Organic Chocolate is a label of uncertain usefulness. In practice, 80 percent of cocoa beans from around the equator are grown organically, that is, without costly pesticides, on small, Third World, economically challenged farms with diverse flora and fauna. Yet most chocolates are not labeled as “organic.” How these beans are transported, processed, and overseen ultimately determines their organic status and whether the term can be used in marketing the final product.
Organic certification of cocoa beans and, thus, chocolate- differs from one international organization to another, each independently and without coordination of the overseas growing, harvesting, and transportation practices in almost thirty nations worldwide. Some organic labels simply verify that cacao is grown and processed without pesticides, while others indicate land sustainability, support for native communities, and job sustainability in the Third World.
Simply put, the term “organic” can indicate such a wide variety of provenances and processes that it does not in any way guarantee that you’re getting quality chocolate grown in an environmentally friendly way.
Ultimately, good chocolate begins with well-maintained trees whose beans are harvested, well fermented, and dried with great concentration and care. In the process, these beans undergo multiple ripening processes controlled by expert chocolate makers who not only master the complexities of the numerous machines that roast, chop, blend, compress, and conch, but also continually taste and select cacao beans from around the world. Whether or not the beans are “organic,” the care taken in processing is what’s most important. The bottom line for you as a consumer, then, is that you should taste what you buy.
What Chocolate Should You Use for Baking?
I bake with good-quality couverture chocolate. Most of the dark chocolate I use has a minimum of 60 percent cocoa solids and a maximum of 72 percent, except when I recommend the addition of unsweetened chocolate, which is generally 99 to 100 percent cocoa solids.
The best way to select a chocolate is to sit down and taste a few bars from different chocolate makers. Decide what flavors and qualities you like or dislike. ScharffenBerger, Valrhona, Pralus, and Cluizel are some of my favorites. Also consider some bars of Lindt, Callebaut, and Guittard.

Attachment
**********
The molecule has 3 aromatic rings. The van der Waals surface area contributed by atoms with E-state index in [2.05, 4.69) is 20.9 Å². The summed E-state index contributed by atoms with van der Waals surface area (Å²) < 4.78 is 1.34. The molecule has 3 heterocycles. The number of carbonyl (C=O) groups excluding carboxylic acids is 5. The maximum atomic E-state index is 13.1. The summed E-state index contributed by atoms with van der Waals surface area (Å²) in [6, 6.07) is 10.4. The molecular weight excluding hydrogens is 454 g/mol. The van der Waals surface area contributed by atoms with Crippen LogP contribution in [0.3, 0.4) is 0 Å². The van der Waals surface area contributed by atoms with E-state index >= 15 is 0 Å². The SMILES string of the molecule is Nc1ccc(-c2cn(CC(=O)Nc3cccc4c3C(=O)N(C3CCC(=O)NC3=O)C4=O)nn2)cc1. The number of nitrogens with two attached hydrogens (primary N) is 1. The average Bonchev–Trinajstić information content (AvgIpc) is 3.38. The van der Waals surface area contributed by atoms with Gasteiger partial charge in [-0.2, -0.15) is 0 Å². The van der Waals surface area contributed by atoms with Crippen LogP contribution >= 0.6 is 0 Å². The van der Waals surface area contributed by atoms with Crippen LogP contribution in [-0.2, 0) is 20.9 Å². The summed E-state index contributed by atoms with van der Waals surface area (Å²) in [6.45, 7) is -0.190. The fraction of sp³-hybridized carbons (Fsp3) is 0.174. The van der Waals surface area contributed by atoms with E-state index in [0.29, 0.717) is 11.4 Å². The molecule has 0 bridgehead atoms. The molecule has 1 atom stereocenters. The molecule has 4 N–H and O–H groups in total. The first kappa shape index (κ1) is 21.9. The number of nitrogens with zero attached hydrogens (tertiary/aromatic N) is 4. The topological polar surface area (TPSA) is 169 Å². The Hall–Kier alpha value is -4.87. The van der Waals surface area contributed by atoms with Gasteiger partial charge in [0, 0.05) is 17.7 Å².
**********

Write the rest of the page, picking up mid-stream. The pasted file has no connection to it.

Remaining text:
Total Timeunder 4 hours
Make Ahead RecipeYes
OccasionCasual Dinner Party, Formal Dinner Party
Dietary Considerationhalal, kosher, peanut free, soy free, vegetarian
Equipmentelectric mixer, food processor
Taste and Texturechocolatey, creamy, nutty, rich, sweet
Type of Dishchocolate dessert, dessert, tart
Prepare and bake the Sweet Tart crust or Hazelnut Crust.
Make the caramel cream (see the Note on cooking caramel successfully):
Preheat oven to 325°F. In a medium-sized heavy-bottomed saucepan, combine the sugar, ¼ cup water, and a pinch of cream of tartar or a drop of lemon juice. Cover and bring to a rapid boil over medium-high heat. Boil for 1 minute, uncover, and continue to cook until the sugar caramelizes and becomes a deep, golden brown. Remove the pan from the heat and carefully add the cream (the mixture will bubble and steam furiously). When the bubbling has subsided, return the pan to the heat and whisk the mixture until it comes to a rolling boil. Remove from the heat and let cool for 5 minutes.
Emulsify the chocolate with the caramel cream and the eggs:
In the bowl of a bain-marie, combine the chocolate and butter and stir occasionally with a rubber spatula until melted, about 10 minutes. The subtle texture and flavor of this custard rely on keeping the chocolate mixture from becoming too hot. Test the chocolate mixture with your finger as it melts in the bain-marie; if it hurts your finger, the chocolate is too hot. While the chocolate is melting, combine the egg yolks and whole egg in a metal bowl and whisk vigorously until they lighten in color a bit, 1 to 2 minutes. Slowly add the caramel cream to the eggs, whisking constantly until completely incorporated. Slowly add the chocolate mixture to the caramel mixture, whisking continuously. The batter should be shiny and smooth, and hold the lines of the whisk.
Bake the tart:
Pour the filling into the prepared tart shell and bake on a cookie tray until the top is shiny and smooth and the center is set, about 30 minutes. To test if the custard is done, gently touch the surface toward the center of the tart. If the custard is still partially liquid and it glazes your finger, bake for an additional 5 minutes. Do not let the filling rise; if it begins to rise, you will end up with a denser tart. Allow the tart to cool for ½ hour on a wire rack before removing it from the metal tart ring.
This tart tastes best served at room temperature or slightly warm. It can be served with a dollop of whipped cream or vanilla ice cream. I also recommend the Espresso Ice Cream or the Cinnamon Caramel Mousse.
2006 Kate Zuckerman